Biden’s top trade negotiator signaled that relief from U.S. tariffs on China is one option under consideration to confront the fastest inflation in four decades, while cautioning that the duties should be studied in the context of broader economic policy. The tariffs should be examined as part of a look at strategies across the board, including monetary, fiscal and tax policy, U.S. Trade Representative Katherine Tai said in interview at the Milken Institute Global conference in Los Angeles on Monday. Read more from Eric Martin.
A federal judge in San Diego ordered the U.S. to provide behavioral health services for families whose parents and children were separated during a crackdown on southern border crossings during the Trump administration, Peter Blumberg reports. “The behavioral health services to be provided under this order include child centered pre-reunification counseling, clinical treatment services, behavioral health case management, psychoeducation and parenting support that the parties agree are necessary to facilitate successful reunifications and/or to help prevent ongoing harm caused by the initial separation,” according to the order by U.S. District Judge Dana Sabraw.
The U.S. blocked Georgia from abolishing the federal Obamacare exchange in 2023. The Georgia Access Model that was approved under the Trump administration will be suspended unless the state responds with a “corrective action plan” by July 28, Centers for Medicare & Medicaid Services Administrator Chiquita Brooks-LaSure said in an April 29 letter to Georgia Office of Health Strategy and Coordination Director Grant Thomas. Sara Hansard has more.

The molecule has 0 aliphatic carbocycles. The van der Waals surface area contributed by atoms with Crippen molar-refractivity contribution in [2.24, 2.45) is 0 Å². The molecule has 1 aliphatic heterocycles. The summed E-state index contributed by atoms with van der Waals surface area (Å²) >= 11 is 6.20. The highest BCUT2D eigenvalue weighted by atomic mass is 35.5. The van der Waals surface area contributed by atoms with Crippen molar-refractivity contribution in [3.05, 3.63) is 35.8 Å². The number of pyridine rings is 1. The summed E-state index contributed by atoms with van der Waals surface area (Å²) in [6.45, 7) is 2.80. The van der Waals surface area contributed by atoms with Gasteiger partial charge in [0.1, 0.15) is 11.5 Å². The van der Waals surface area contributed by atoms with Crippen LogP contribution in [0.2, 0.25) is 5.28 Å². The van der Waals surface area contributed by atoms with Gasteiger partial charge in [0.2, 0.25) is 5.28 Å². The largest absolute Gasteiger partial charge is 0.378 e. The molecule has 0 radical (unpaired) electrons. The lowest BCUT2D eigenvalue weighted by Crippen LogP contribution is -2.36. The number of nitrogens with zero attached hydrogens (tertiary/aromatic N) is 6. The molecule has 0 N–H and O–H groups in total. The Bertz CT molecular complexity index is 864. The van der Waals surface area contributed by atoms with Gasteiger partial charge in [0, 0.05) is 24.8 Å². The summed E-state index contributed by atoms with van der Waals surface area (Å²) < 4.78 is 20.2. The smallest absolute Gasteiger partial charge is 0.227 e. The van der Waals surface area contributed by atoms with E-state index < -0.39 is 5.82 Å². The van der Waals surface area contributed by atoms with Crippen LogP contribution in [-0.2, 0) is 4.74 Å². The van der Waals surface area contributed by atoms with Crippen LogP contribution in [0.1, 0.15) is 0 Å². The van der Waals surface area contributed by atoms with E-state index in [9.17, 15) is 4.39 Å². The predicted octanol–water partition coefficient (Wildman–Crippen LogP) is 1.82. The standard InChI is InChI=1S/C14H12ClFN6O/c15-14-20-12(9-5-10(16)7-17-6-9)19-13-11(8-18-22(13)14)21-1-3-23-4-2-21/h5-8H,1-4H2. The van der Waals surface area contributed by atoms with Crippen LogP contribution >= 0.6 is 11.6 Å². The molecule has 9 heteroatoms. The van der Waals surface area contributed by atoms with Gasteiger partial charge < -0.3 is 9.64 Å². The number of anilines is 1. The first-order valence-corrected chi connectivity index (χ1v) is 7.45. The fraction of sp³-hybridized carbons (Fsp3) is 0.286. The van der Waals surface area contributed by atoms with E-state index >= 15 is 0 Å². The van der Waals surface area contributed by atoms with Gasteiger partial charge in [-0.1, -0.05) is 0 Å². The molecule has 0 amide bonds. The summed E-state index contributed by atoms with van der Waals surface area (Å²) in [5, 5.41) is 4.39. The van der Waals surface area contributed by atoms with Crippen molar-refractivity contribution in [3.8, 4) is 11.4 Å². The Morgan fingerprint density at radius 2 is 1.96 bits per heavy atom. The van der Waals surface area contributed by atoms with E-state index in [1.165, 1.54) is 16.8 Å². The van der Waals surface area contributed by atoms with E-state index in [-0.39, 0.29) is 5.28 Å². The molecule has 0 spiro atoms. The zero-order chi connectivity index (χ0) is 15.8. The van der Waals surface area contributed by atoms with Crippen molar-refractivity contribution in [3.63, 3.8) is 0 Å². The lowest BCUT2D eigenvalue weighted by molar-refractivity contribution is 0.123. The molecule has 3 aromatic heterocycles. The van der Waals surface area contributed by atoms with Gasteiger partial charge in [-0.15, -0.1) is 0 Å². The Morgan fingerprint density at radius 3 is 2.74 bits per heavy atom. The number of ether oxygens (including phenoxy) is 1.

Biden’s administration is prioritizing environmental civil rights cases, with the Justice Department joining the EPA to turn the dial on a yearslong struggle to manage a growing list of complaints. Current cases in front of the agency’s External Civil Rights Compliance Office include discrimination allegations relating to the granting of permits for hog farms in North Carolina, health impacts of air emissions in Louisiana, and pollution problems in Michigan. Read more from Jennifer Hijazi and Stephen Lee.
African-American farmers lost about $326 billion worth of land in the U.S. due to discrimination during the 20th century, a study found. From 1922 to 1997, Black farmers in 17 American states saw a precipitous decline in their acreage caused by state-sanctioned violence and intimidation, according to the paper. The study, which analyzed U.S. Department of Agriculture census data, will be published in the American Economic Association’s Papers and Proceedings journal. Read more from Zijia Song.